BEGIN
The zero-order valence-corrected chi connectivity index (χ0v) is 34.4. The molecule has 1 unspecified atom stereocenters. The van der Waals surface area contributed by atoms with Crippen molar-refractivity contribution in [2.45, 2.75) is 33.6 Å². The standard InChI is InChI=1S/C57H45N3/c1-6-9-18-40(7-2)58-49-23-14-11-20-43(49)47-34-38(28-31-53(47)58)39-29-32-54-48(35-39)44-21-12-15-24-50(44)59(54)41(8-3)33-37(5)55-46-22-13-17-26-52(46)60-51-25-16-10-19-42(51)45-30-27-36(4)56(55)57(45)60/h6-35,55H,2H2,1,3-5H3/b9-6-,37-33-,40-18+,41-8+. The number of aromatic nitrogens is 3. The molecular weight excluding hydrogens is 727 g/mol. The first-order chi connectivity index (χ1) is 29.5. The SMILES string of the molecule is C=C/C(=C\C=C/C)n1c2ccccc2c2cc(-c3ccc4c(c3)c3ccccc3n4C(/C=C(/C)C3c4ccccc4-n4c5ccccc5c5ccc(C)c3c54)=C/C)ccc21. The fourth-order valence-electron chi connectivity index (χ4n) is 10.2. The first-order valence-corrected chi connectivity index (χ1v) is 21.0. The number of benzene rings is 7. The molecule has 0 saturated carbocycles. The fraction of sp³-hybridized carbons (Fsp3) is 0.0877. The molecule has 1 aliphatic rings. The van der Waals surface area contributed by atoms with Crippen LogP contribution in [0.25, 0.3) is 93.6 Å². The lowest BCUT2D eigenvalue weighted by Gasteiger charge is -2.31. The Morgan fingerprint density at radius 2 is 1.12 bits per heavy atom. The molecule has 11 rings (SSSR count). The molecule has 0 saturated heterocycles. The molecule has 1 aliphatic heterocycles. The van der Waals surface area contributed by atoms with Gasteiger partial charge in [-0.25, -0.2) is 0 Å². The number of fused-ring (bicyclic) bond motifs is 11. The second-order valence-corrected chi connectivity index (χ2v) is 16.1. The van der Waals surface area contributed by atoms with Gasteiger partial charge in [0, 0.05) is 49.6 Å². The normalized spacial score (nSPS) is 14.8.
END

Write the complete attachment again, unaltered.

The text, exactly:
The zero-order valence-corrected chi connectivity index (χ0v) is 34.4. The molecule has 1 unspecified atom stereocenters. The van der Waals surface area contributed by atoms with Crippen molar-refractivity contribution in [2.45, 2.75) is 33.6 Å². The standard InChI is InChI=1S/C57H45N3/c1-6-9-18-40(7-2)58-49-23-14-11-20-43(49)47-34-38(28-31-53(47)58)39-29-32-54-48(35-39)44-21-12-15-24-50(44)59(54)41(8-3)33-37(5)55-46-22-13-17-26-52(46)60-51-25-16-10-19-42(51)45-30-27-36(4)56(55)57(45)60/h6-35,55H,2H2,1,3-5H3/b9-6-,37-33-,40-18+,41-8+. The number of aromatic nitrogens is 3. The molecular weight excluding hydrogens is 727 g/mol. The first-order chi connectivity index (χ1) is 29.5. The SMILES string of the molecule is C=C/C(=C\C=C/C)n1c2ccccc2c2cc(-c3ccc4c(c3)c3ccccc3n4C(/C=C(/C)C3c4ccccc4-n4c5ccccc5c5ccc(C)c3c54)=C/C)ccc21. The fourth-order valence-electron chi connectivity index (χ4n) is 10.2. The first-order valence-corrected chi connectivity index (χ1v) is 21.0. The number of benzene rings is 7. The molecule has 0 saturated carbocycles. The fraction of sp³-hybridized carbons (Fsp3) is 0.0877. The molecule has 1 aliphatic rings. The van der Waals surface area contributed by atoms with Crippen LogP contribution in [0.25, 0.3) is 93.6 Å². The lowest BCUT2D eigenvalue weighted by Gasteiger charge is -2.31. The Morgan fingerprint density at radius 2 is 1.12 bits per heavy atom. The molecule has 11 rings (SSSR count). The molecule has 0 saturated heterocycles. The molecule has 1 aliphatic heterocycles. The van der Waals surface area contributed by atoms with Gasteiger partial charge in [-0.25, -0.2) is 0 Å². The number of fused-ring (bicyclic) bond motifs is 11. The second-order valence-corrected chi connectivity index (χ2v) is 16.1. The van der Waals surface area contributed by atoms with Gasteiger partial charge in [0, 0.05) is 49.6 Å². The normalized spacial score (nSPS) is 14.8.